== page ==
New signaling pathway found, may be linked to movement disorders

St. Louis, July 11, 2002 Though previous evidence points to the contrary, scientists have discovered that the protein known as fibroblast growth factor 14 (FGF14) may not actually behave like a growth factor. The research suggests that FGF14 is instead involved in transmitting signals from one nerve cell to another and may help regulate walking and other movements. The protein could, therefore, be linked to movement disorders such as Parkinson's and Huntington's diseases.

"We believe we have found a new signaling pathway in the brain," says study leader David M. Ornitz, M.D., Ph.D., professor of molecular biology and pharmacology at Washington University School of Medicine in St. Louis. "Once we learn what FGF14 does at the molecular level, I believe we may uncover a new mechanism for regulating nerve cell function."

The work is published in the July 3 issue of the journal Neuron. It is the first study to examine the role of FGF14 in living animals and could provide new targets for testing future drugs designed to treat movement disorders and seizures, says Ornitz, who also leads the cancer and developmental biology program at the Alvin J. Siteman Cancer Center at Barnes-Jewish Hospital and Washington University School of Medicine.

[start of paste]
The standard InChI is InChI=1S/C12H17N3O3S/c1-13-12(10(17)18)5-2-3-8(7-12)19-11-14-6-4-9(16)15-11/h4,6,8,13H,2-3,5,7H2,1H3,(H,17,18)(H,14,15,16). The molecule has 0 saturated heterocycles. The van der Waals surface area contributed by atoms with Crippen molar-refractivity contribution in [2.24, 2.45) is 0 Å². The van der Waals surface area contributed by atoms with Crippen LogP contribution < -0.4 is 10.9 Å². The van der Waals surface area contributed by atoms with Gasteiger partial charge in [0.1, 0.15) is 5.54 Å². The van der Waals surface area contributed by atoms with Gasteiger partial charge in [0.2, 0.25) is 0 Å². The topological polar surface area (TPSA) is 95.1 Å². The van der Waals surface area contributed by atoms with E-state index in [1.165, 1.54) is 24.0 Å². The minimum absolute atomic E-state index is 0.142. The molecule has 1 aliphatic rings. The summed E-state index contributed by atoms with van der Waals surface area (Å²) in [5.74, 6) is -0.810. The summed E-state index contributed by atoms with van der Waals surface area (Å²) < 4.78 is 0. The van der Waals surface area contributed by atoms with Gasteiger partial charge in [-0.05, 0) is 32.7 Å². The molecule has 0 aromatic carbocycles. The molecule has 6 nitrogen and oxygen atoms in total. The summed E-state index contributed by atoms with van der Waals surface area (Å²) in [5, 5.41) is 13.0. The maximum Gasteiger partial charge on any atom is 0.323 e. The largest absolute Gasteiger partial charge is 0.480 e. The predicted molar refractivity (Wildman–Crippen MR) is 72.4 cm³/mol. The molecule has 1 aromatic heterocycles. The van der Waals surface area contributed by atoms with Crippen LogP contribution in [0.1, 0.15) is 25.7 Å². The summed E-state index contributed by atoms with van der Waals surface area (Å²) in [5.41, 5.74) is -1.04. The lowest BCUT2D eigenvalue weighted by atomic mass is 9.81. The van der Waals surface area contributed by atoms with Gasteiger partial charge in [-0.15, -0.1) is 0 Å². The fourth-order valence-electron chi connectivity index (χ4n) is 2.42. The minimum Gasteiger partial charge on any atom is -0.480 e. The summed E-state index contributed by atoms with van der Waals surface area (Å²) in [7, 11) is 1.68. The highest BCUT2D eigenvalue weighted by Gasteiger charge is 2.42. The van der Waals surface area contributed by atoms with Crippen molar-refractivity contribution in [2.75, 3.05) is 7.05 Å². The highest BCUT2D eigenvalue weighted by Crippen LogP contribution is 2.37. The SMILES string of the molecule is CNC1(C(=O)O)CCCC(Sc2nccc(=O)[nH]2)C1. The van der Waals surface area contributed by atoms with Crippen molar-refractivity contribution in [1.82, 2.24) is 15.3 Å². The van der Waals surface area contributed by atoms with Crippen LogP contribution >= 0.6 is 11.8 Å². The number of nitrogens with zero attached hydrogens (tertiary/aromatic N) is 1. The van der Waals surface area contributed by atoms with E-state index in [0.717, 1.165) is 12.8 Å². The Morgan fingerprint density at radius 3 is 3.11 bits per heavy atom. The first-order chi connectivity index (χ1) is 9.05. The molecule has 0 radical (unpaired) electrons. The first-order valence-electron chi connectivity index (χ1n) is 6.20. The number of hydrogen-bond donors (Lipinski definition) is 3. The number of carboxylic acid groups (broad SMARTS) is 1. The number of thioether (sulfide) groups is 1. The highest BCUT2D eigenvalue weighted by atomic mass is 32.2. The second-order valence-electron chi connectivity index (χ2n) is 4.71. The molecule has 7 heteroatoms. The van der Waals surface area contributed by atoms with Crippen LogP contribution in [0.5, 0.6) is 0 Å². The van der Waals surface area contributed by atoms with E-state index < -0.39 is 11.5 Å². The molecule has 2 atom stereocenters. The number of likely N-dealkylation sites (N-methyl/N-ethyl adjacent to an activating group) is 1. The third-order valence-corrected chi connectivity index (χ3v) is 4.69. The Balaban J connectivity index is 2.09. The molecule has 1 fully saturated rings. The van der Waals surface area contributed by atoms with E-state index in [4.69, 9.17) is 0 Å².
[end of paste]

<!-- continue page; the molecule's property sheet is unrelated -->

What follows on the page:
Ornitz and the team of investigators developed a strain of mice lacking the gene for FGF14. They expected these mice to have brain abnormalities and to perhaps die before birth. To their surprise, however, the mice seemed physically healthy and lived relatively normal lives, though most were about 15 percent under-weight after two weeks of age.

But the young mice did develop coordination problems and abnormal posture. Compared with normal mice, the genetically altered animals walked sluggishly and shuffled, and they had reduced muscle strength. They also were less sensitive to stimulants such as cocaine and amphetamines and were more prone to drug-induced seizures. The investigators also examined t

Contact: Darrell E. Ward
Washington University School of Medicine

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